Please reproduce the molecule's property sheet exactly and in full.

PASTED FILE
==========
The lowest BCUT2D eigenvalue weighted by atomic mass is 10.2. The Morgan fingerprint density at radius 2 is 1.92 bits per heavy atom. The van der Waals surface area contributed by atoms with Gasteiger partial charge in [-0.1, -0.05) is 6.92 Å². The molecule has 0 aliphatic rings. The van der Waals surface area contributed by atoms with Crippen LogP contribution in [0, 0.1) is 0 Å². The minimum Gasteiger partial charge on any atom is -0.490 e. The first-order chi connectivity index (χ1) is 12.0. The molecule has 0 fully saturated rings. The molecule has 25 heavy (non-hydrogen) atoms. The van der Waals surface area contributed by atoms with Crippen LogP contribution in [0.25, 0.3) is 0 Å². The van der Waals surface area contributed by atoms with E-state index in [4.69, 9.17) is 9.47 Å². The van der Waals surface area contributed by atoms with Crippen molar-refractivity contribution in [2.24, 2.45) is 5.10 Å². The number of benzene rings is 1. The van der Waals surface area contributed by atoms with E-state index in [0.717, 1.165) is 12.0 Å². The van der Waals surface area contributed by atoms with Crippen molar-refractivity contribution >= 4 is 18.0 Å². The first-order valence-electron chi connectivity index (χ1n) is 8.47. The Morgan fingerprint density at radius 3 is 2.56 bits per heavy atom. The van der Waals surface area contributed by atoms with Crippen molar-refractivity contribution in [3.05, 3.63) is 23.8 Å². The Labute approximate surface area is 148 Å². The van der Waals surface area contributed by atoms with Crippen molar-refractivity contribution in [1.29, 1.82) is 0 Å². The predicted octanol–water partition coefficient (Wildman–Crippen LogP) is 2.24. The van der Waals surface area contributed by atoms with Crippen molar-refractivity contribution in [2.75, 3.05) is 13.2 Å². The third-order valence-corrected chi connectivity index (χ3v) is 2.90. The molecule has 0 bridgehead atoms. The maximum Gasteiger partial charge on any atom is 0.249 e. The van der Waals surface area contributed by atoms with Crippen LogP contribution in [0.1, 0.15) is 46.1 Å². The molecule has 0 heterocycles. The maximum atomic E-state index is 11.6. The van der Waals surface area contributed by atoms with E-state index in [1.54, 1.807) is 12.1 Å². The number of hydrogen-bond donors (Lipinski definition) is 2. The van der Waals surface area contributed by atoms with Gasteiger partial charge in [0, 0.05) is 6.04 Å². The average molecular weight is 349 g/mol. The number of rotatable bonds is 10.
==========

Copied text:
The lowest BCUT2D eigenvalue weighted by atomic mass is 10.2. The Morgan fingerprint density at radius 2 is 1.92 bits per heavy atom. The van der Waals surface area contributed by atoms with Gasteiger partial charge in [-0.1, -0.05) is 6.92 Å². The molecule has 0 aliphatic rings. The van der Waals surface area contributed by atoms with Crippen LogP contribution in [0, 0.1) is 0 Å². The minimum Gasteiger partial charge on any atom is -0.490 e. The first-order chi connectivity index (χ1) is 12.0. The molecule has 0 fully saturated rings. The molecule has 25 heavy (non-hydrogen) atoms. The van der Waals surface area contributed by atoms with Crippen LogP contribution in [0.25, 0.3) is 0 Å². The van der Waals surface area contributed by atoms with E-state index in [4.69, 9.17) is 9.47 Å². The van der Waals surface area contributed by atoms with Crippen molar-refractivity contribution in [2.24, 2.45) is 5.10 Å². The number of benzene rings is 1. The van der Waals surface area contributed by atoms with E-state index in [0.717, 1.165) is 12.0 Å². The van der Waals surface area contributed by atoms with Crippen molar-refractivity contribution >= 4 is 18.0 Å². The first-order valence-electron chi connectivity index (χ1n) is 8.47. The Morgan fingerprint density at radius 3 is 2.56 bits per heavy atom. The van der Waals surface area contributed by atoms with Crippen molar-refractivity contribution in [3.05, 3.63) is 23.8 Å². The Labute approximate surface area is 148 Å². The van der Waals surface area contributed by atoms with Crippen molar-refractivity contribution in [1.29, 1.82) is 0 Å². The predicted octanol–water partition coefficient (Wildman–Crippen LogP) is 2.24. The van der Waals surface area contributed by atoms with Crippen molar-refractivity contribution in [2.75, 3.05) is 13.2 Å². The third-order valence-corrected chi connectivity index (χ3v) is 2.90. The molecule has 0 bridgehead atoms. The maximum Gasteiger partial charge on any atom is 0.249 e. The van der Waals surface area contributed by atoms with Crippen LogP contribution in [0.1, 0.15) is 46.1 Å². The molecule has 0 heterocycles. The maximum atomic E-state index is 11.6. The van der Waals surface area contributed by atoms with E-state index in [1.54, 1.807) is 12.1 Å². The number of hydrogen-bond donors (Lipinski definition) is 2. The van der Waals surface area contributed by atoms with Gasteiger partial charge in [0, 0.05) is 6.04 Å². The average molecular weight is 349 g/mol. The number of rotatable bonds is 10.